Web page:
I was initially skeptical about purchasing Pushmo. Catherine was the last puzzle game I played, and it was brutal… on easy mode. So I thought playing another block-shifting puzzler would be another trek down that torturous, unforgiving path. Turns out I couldn’t have been more wrong.
Making my way through roughly 200 levels in Pushmo Park –the game’s single player mode- wasn’t a miserable experience at all. Pushmos, the game’s name for puzzles, are structures made up of various movable blocks.
The goal is to reach the children at the top of the puzzles by moving blocks, to create platforms for your little hooded character to jump on. You can’t actually move blocks from left to right. All you’re essentially doing is adjusting their depth. Trust me, it gets more difficult than it sounds.
Unlike some other puzzlers, Pushmo doesn’t continuously raise the difficulty. This isn’t a criticism. In fact, it’s one of the game’s strengths. The difficulty curve is very gradually spread out amongst several puzzles. Once players solve one of the “peak” levels, they’re rewarded with a few easy ones before the difficulty ramps back up. The puzzles vary in theme so you’re not always just staring at a wall of seemingly random tetris blocks. You’ll wind up solving puzzles resembling food, animals, and of course, classic Nintendo characters.
They’re also deceptively short. Many of them can be completed in about 5 minutes. The game eventually introduces other mechanics, like pipes that transport players to different parts of the structure, and floor buttons that affect all blocks of the same color. And even when things do get difficult, the ability to rewind time for up to 30 seconds lets players undo any mistakes that would force them to restart the entire puzzle.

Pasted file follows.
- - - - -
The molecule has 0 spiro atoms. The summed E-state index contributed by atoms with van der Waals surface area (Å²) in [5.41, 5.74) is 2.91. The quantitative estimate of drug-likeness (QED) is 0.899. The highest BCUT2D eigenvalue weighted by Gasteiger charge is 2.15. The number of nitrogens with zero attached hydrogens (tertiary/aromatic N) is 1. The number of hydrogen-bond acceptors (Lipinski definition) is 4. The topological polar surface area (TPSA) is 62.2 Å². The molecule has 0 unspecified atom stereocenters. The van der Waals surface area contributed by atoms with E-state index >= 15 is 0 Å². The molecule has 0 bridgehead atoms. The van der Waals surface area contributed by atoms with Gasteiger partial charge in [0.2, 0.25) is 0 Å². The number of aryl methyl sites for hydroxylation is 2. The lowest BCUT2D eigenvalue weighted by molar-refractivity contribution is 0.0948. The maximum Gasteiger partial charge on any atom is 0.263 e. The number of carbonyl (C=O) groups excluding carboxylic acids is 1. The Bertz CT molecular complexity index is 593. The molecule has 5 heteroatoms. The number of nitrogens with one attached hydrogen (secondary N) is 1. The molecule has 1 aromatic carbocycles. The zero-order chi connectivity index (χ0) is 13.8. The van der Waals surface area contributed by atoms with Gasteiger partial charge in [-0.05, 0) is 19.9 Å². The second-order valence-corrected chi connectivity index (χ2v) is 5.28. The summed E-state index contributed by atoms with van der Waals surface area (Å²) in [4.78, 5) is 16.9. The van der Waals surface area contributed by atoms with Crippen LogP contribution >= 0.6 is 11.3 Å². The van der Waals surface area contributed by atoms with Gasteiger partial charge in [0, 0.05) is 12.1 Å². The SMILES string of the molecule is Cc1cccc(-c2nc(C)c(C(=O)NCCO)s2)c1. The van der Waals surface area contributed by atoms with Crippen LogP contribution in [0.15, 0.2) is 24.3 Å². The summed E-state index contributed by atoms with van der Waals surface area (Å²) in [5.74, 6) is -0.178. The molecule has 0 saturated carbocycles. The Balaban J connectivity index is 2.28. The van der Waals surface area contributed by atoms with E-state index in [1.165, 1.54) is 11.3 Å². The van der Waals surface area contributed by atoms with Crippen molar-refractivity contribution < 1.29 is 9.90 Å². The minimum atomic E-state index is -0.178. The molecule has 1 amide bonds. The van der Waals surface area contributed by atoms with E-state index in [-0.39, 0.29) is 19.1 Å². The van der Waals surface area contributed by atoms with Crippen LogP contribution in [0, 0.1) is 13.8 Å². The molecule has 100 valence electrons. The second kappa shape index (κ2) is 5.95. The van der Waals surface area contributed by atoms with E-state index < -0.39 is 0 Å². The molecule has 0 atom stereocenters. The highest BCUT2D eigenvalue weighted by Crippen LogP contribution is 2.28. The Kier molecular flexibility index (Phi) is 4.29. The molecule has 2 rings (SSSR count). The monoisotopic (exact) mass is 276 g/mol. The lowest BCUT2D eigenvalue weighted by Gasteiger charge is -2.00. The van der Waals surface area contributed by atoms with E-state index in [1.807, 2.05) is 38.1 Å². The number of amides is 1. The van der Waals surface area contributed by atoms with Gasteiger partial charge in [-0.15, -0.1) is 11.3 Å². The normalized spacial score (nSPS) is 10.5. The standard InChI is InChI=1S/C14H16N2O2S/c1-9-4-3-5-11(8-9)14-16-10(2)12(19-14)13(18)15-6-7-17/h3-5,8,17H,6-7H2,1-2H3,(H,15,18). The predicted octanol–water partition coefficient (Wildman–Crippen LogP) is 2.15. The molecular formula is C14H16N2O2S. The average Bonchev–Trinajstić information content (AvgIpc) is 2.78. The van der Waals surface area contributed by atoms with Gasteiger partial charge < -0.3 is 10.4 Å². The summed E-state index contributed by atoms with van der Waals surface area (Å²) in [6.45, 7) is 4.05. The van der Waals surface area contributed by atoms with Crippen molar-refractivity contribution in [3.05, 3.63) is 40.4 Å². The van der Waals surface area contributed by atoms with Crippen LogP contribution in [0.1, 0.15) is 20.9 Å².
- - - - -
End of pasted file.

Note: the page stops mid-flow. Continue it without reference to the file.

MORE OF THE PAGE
All of the above elements prevent the game from feeling stale, even when you’re over 200 puzzles in. You can easily play Pushmo in short bursts and, and there is enough content to last you several longer sessions as well.
Even if you somehow do get burned out on puzzle solving, the Pushmo Studio allows you to create your puzzles to share with others. You can create levels that are just as complex as those found in the later stages of the game, and can even share the custom puzzles you’ve completed with others via QR Codes.
My only issue with this game, and it’s a really minor one, is that every time I turned the 3D on, it bothered my eyes really quickly. I almost never have this issue with other games. I tried some 3DS other titles out again just to make sure it wasn’t only me. None of them bothered me the way Pushmo does. Everyone has different experiences with 3D on, so your mileage may vary. It’s only a very minor blemish when compared to the rest of my time with the game, and you can get on by just fine without the 3D on.
I haven't been this impressed with a title in a long time. With its simple-but-addictive game play, a smooth learning curve, and loads of content, Pushmo has left me more than satisfied. Whether you’re a hardcore puzzler fan, or just need something to play while on the go, this game will do the trick. At $6.99, Pushmo is not only one of the best titles available in the Nintendo eShop, but in the entire 3DS library.
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